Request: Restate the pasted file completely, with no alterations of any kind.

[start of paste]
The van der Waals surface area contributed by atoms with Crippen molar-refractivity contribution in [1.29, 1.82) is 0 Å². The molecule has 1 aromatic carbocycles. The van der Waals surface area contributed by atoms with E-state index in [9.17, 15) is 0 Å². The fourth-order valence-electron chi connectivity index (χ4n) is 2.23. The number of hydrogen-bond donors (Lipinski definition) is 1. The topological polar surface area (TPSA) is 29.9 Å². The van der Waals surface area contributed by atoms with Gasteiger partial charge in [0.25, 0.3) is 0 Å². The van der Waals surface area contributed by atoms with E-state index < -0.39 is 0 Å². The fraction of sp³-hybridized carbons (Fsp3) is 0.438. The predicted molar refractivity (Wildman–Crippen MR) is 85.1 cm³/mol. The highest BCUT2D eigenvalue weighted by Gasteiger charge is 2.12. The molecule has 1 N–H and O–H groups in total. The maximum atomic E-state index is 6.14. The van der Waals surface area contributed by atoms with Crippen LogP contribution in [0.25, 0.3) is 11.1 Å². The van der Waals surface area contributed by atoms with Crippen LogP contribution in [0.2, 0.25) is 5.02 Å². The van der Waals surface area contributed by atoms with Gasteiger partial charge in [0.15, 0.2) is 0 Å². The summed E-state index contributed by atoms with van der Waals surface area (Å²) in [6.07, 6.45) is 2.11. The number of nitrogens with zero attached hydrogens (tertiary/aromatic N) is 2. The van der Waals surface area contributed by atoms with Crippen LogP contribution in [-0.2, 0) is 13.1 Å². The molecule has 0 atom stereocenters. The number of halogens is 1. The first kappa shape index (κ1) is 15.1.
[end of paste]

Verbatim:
The van der Waals surface area contributed by atoms with Crippen molar-refractivity contribution in [1.29, 1.82) is 0 Å². The molecule has 1 aromatic carbocycles. The van der Waals surface area contributed by atoms with E-state index in [9.17, 15) is 0 Å². The fourth-order valence-electron chi connectivity index (χ4n) is 2.23. The number of hydrogen-bond donors (Lipinski definition) is 1. The topological polar surface area (TPSA) is 29.9 Å². The van der Waals surface area contributed by atoms with Gasteiger partial charge in [0.25, 0.3) is 0 Å². The van der Waals surface area contributed by atoms with E-state index < -0.39 is 0 Å². The fraction of sp³-hybridized carbons (Fsp3) is 0.438. The predicted molar refractivity (Wildman–Crippen MR) is 85.1 cm³/mol. The highest BCUT2D eigenvalue weighted by Gasteiger charge is 2.12. The molecule has 1 N–H and O–H groups in total. The maximum atomic E-state index is 6.14. The van der Waals surface area contributed by atoms with Crippen LogP contribution in [0.25, 0.3) is 11.1 Å². The van der Waals surface area contributed by atoms with Crippen LogP contribution in [0.2, 0.25) is 5.02 Å². The van der Waals surface area contributed by atoms with Gasteiger partial charge in [0.15, 0.2) is 0 Å². The summed E-state index contributed by atoms with van der Waals surface area (Å²) in [6.07, 6.45) is 2.11. The number of nitrogens with zero attached hydrogens (tertiary/aromatic N) is 2. The van der Waals surface area contributed by atoms with Crippen LogP contribution in [-0.2, 0) is 13.1 Å². The molecule has 0 atom stereocenters. The number of halogens is 1. The first kappa shape index (κ1) is 15.1.